UC Irvine analysis finds renewable hydrogen sector could reach price parity with conventional fuel by mid- to late 2020s
The California Energy Commission has released a UC Irvine roadmap for the buildout and deployment of renewable hydrogen production plants in California to support policy decisions and inform stakeholders.
The study concludes that, with appropriate policy support, the renewable hydrogen sector can reach self-sustainability (price point at parity with conventional fuel on a fuel-economy adjusted basis) by the mid- to late-2020s.
The roadmap defines actions needed to support an optimal deployment of renewable hydrogen production plants needed to meet the growing demand for renewable hydrogen. The analysis builds upon insights from early market development and a series of analyses developed for the roadmap on current and future technology costs, feedstock supply and cost, siting and factory buildout, and demand growth.
The roadmap effort developed several scenarios for the growth in renewable hydrogen demand through 2050. Although transportation is expected to be the primary source of demand for renewable hydrogen, petroleum refining, power generation and storage, heat, industrial processes, and ammonia production are all additional sources of potential demand. This analysis projects a high-case demand for renewable hydrogen of more than 400 million metric tons per year in 2030 and more than 10 times that amount in 2050.
Costs incurred from the production plant through the hydrogen refueling station were analyzed using the HDSAM 3.1 tool developed by Argonne National Laboratory augmented with a learning-curve forecast of cost-reduction potential.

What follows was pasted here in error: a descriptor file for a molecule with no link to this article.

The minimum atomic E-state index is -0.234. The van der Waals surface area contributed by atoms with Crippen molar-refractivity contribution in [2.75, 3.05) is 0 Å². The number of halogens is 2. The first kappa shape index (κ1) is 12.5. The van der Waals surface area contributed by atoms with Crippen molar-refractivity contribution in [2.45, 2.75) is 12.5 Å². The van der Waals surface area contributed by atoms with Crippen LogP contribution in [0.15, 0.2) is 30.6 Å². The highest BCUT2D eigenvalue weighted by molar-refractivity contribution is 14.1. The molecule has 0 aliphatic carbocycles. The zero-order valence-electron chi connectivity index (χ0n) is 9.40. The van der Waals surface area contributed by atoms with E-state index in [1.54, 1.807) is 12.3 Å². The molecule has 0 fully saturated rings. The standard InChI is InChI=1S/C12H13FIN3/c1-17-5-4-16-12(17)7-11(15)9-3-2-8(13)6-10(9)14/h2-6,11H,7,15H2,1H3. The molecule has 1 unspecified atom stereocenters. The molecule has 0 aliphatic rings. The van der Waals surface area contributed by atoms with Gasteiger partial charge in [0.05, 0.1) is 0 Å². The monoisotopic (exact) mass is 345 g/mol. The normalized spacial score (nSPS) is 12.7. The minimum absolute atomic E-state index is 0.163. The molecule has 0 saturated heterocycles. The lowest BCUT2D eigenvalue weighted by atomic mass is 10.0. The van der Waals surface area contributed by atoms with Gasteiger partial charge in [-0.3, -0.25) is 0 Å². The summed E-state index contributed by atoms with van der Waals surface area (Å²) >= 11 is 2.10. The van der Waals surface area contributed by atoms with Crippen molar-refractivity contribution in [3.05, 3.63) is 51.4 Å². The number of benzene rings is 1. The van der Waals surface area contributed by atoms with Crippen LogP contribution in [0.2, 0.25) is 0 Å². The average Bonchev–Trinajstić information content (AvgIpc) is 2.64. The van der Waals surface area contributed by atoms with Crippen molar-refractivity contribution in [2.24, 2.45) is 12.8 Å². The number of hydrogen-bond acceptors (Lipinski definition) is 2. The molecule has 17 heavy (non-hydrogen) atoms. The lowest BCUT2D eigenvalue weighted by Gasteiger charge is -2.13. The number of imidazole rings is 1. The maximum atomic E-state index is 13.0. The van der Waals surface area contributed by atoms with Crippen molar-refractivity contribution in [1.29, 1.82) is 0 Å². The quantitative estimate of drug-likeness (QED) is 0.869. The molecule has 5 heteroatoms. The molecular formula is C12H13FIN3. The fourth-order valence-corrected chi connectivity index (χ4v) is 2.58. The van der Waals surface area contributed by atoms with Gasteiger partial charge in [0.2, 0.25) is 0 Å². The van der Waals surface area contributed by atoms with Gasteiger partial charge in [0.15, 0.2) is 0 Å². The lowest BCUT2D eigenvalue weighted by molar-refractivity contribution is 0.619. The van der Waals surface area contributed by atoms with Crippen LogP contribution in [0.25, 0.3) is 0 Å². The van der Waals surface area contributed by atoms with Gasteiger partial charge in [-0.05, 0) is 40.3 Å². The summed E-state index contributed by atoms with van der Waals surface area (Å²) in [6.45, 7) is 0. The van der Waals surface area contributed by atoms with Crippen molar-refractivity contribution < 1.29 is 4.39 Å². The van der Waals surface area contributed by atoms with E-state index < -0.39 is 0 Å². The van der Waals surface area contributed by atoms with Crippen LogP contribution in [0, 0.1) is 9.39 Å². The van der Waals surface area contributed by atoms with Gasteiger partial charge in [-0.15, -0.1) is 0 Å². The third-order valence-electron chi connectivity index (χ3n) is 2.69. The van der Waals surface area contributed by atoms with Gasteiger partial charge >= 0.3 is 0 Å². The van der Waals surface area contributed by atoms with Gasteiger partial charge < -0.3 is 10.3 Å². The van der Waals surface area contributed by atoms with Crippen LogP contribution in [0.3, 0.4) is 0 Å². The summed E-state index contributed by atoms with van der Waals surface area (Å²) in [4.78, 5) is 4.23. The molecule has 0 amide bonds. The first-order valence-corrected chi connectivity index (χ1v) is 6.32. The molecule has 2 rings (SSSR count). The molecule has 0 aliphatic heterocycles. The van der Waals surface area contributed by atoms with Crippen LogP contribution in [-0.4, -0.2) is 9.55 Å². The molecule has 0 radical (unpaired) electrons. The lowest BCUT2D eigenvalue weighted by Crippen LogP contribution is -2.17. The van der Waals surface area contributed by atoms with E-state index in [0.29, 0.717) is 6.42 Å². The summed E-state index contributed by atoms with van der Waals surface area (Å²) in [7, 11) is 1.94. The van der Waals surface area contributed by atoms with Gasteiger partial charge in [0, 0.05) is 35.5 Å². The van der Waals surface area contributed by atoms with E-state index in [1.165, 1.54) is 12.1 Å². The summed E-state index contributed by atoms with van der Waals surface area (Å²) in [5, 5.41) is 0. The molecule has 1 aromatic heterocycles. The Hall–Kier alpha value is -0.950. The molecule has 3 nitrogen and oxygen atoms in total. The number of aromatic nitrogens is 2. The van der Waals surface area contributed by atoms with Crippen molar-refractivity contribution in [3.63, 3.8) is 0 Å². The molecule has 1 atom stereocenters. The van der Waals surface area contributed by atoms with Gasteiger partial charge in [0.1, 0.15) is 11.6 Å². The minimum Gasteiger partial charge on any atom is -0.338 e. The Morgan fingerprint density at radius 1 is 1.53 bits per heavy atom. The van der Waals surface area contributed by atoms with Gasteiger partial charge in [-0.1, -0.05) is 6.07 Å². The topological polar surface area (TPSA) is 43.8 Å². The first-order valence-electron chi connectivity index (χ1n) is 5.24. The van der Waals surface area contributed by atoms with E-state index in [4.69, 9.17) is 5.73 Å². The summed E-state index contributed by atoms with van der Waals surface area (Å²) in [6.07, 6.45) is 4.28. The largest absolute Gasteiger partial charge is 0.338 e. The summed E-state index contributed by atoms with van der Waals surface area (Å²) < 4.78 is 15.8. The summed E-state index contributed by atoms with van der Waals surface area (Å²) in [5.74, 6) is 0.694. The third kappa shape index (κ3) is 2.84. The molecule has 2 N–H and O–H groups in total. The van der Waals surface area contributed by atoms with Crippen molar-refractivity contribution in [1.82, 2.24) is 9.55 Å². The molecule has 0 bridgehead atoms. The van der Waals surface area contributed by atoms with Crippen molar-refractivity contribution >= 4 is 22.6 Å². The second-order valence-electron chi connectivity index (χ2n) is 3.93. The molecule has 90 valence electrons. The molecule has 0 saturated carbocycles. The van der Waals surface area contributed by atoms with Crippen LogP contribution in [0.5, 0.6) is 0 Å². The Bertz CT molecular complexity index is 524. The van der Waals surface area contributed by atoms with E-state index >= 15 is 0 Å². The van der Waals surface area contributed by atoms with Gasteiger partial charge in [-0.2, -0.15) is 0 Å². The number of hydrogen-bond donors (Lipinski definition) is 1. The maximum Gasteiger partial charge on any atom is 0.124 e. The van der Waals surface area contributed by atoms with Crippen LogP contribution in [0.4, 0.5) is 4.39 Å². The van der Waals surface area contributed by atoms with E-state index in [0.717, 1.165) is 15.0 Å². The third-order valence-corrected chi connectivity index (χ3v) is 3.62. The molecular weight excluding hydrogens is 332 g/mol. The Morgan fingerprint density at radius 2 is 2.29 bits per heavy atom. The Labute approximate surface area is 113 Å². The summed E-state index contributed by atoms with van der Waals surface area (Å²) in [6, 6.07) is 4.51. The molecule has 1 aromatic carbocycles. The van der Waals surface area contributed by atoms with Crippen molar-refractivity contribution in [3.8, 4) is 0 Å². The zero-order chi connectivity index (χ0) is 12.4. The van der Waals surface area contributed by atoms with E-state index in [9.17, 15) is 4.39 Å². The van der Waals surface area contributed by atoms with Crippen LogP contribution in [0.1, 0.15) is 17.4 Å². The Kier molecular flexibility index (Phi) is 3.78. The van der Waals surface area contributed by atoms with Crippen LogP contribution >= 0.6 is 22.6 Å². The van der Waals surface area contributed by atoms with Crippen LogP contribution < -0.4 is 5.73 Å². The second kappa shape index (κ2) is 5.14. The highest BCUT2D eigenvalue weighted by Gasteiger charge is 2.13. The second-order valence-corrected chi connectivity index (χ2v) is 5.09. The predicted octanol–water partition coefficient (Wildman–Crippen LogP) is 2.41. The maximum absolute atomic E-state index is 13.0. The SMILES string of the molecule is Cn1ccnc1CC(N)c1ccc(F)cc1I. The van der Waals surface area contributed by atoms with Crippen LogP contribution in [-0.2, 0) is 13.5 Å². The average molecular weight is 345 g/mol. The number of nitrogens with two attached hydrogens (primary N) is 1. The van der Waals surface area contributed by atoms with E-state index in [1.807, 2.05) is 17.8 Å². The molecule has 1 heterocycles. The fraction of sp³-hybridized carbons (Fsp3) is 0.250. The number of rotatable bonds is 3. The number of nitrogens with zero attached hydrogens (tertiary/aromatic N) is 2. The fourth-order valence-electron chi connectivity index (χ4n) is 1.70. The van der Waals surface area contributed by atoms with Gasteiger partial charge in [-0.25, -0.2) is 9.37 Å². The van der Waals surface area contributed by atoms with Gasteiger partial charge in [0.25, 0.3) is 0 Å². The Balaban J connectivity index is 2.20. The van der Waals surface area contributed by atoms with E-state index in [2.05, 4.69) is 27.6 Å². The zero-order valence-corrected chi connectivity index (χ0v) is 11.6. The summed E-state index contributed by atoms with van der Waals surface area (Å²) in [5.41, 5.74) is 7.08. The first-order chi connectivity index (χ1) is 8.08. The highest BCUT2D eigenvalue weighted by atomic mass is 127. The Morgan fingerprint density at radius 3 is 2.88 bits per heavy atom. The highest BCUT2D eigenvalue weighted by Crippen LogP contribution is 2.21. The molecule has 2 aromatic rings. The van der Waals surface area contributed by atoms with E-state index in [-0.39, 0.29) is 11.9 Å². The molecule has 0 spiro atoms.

The analysis projects plant gate-to-dispenser costs to decline from around $16 per kilogram (excluding subsidies and credits) at present to a midpoint estimate of $6 by 2025, declining to below $5 by 2050 with a low-end estimate of $4 per kilogram. The biggest factor in the cost decline is increased station utilization (fuel dispenses as a fraction of full capacity) with economies of scale and technology progress also contributing.
The analysis also found that the dispensed price of hydrogen is likely to meet an interim target based on fuel-economy-adjusted price parity with gasoline of $6 to $8.50 per kilogram by 2025. Furthermore, reaching the long-term DOE target of $4 per kilogram is within the forecast band for 2050, but the base forecast is around $5 per kilogram.
Reed, Jeffrey, Emily Dailey, Brendan Shaffer, Blake Lane, Robert Flores, Amber Fong, G. Scott Samuelsen (2020) Roadmap for the Deployment and Buildout of Renewable Hydrogen Production Plants in California. CEC. Publication Number: CEC-600-2020-002